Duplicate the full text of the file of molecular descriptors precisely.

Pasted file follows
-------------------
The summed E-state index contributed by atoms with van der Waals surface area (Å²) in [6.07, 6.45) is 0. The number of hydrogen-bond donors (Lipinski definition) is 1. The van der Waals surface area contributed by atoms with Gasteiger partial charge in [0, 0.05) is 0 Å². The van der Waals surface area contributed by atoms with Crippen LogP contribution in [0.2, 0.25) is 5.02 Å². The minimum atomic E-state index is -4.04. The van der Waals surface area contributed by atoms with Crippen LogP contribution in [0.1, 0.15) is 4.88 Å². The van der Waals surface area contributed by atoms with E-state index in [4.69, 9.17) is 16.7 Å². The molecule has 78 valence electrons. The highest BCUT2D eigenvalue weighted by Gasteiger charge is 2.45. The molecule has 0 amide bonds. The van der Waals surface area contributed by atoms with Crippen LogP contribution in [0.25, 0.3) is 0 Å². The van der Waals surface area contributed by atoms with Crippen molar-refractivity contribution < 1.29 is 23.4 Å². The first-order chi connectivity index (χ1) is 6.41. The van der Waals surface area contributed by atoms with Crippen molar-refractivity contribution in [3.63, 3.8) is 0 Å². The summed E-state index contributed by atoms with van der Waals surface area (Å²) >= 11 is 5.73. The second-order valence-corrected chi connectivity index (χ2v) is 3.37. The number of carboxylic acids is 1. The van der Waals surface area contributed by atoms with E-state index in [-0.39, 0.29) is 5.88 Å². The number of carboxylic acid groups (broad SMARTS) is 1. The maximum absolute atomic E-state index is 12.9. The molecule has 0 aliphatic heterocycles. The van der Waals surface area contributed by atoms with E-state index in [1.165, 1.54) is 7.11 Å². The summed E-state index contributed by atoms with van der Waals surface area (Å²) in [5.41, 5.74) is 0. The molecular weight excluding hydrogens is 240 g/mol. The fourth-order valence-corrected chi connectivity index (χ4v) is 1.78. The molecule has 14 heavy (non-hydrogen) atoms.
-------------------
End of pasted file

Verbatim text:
The summed E-state index contributed by atoms with van der Waals surface area (Å²) in [6.07, 6.45) is 0. The number of hydrogen-bond donors (Lipinski definition) is 1. The van der Waals surface area contributed by atoms with Gasteiger partial charge in [0, 0.05) is 0 Å². The van der Waals surface area contributed by atoms with Crippen LogP contribution in [0.2, 0.25) is 5.02 Å². The minimum atomic E-state index is -4.04. The van der Waals surface area contributed by atoms with Crippen LogP contribution in [0.1, 0.15) is 4.88 Å². The van der Waals surface area contributed by atoms with E-state index in [4.69, 9.17) is 16.7 Å². The molecule has 78 valence electrons. The highest BCUT2D eigenvalue weighted by Gasteiger charge is 2.45. The molecule has 0 amide bonds. The van der Waals surface area contributed by atoms with Crippen LogP contribution in [0.25, 0.3) is 0 Å². The van der Waals surface area contributed by atoms with Crippen molar-refractivity contribution < 1.29 is 23.4 Å². The first-order chi connectivity index (χ1) is 6.41. The van der Waals surface area contributed by atoms with Crippen molar-refractivity contribution in [3.63, 3.8) is 0 Å². The summed E-state index contributed by atoms with van der Waals surface area (Å²) >= 11 is 5.73. The second-order valence-corrected chi connectivity index (χ2v) is 3.37. The number of carboxylic acids is 1. The van der Waals surface area contributed by atoms with E-state index in [-0.39, 0.29) is 5.88 Å². The number of carboxylic acid groups (broad SMARTS) is 1. The maximum absolute atomic E-state index is 12.9. The molecule has 0 aliphatic heterocycles. The van der Waals surface area contributed by atoms with E-state index in [1.165, 1.54) is 7.11 Å². The summed E-state index contributed by atoms with van der Waals surface area (Å²) in [5.41, 5.74) is 0. The molecular weight excluding hydrogens is 240 g/mol. The fourth-order valence-corrected chi connectivity index (χ4v) is 1.78. The molecule has 14 heavy (non-hydrogen) atoms.